When I went to school a couple of decades ago, learning was a largely passive and linear experience where the teacher instructed and the student listened. Intelligence was mainly measured on how much information we could memorise and reproduce on paper. Nowadays, hands-on and practical teaching that encourages one to observe and question has opened up endless possibilities for acquiring knowledge, making rote learning methods seem outdated.
My 4 year old daughter is yet to perfect her reading and writing but can be quite chatty while explaining how a caterpillar transforms into a butterfly or what Saturn’s rings are made of. “A caterpillar turns into a chrysalis, and not a cocoon, before it becomes a butterfly,” she corrected me when she was only 3.5 years old. I later learnt that she had seen the process of a real caterpillar growing into a butterfly in her preschool classroom.
Concepts of mathematics and science are now taught through games and play, more so during the early years before children start formal schooling. For instance, young children aren’t expected to remember the names of different seasons but explore them through activities like nature walks and learn about capacity during sand play.
In England, mandatory guidelines regulate all schools which means all children can benefit from a similar approach to learning, irrespective of whether they attend state sponsored free schools or fee paying ones.
Practical learning is not limited to classrooms and places of interest also cater to children with fun activities that introduce concepts. Last week, my husband and I took our daughter to the planetarium in London at the Royal Observatory Greenwich where the famous Prime Meridian is also located. We had booked tickets for a show that was aimed specifically at children of my daughter’s age and revolved around a teddy bear’s journey to find the Big Bear in the sky. The interactive show was led by an astronomer and involved singing and rhyming as it talked about the sun and various planets in a simple yet engaging tone relevant for young children.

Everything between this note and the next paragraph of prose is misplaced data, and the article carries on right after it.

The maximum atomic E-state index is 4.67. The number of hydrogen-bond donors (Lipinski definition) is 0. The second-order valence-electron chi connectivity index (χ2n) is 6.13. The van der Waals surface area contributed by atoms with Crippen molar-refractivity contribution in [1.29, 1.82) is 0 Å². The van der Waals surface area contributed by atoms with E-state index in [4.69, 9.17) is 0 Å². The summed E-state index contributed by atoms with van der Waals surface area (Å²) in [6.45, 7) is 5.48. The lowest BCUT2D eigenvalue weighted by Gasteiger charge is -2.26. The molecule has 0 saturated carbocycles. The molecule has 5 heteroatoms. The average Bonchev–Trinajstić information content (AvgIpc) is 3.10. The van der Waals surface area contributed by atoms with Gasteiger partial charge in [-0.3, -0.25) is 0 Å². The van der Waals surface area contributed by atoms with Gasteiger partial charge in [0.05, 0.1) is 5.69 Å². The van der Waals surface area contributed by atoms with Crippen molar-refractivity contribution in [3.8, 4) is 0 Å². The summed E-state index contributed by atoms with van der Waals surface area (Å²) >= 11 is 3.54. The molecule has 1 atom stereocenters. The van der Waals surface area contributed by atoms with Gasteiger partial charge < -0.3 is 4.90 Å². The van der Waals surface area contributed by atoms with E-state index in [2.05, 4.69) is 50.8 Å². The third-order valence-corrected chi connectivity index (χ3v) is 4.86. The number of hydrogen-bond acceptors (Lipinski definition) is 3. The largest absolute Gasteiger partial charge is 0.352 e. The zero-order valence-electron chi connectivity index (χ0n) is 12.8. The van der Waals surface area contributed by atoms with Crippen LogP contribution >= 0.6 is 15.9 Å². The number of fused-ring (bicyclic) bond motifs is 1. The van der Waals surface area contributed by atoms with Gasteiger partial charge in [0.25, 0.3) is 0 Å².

There are more chances of children retaining some information about the solar system through an engaging story of a teddy bear rather than having to learn the names of planets in order, as we did in our days.
London’s world famous museums with their vast collections of artifacts from across the world are also full of exploratory activities for children. According to an official statistic, nearly 4 lakh young people (11% of total visitors) visited London’s science museum alone in 2015-16 as part of a school or educational group.
During a recent visit to the Science Museum, we were fascinated to see flight simulators and Apollo’s command module. There was also a 3D animation about Apollo’s lunar missions that brought alive the feeling of rocket take off, landing on the moon and even enjoying a bumpy ride on its surface. Now a 3D movie is hardly innovative but using it to experience science concepts definitely is.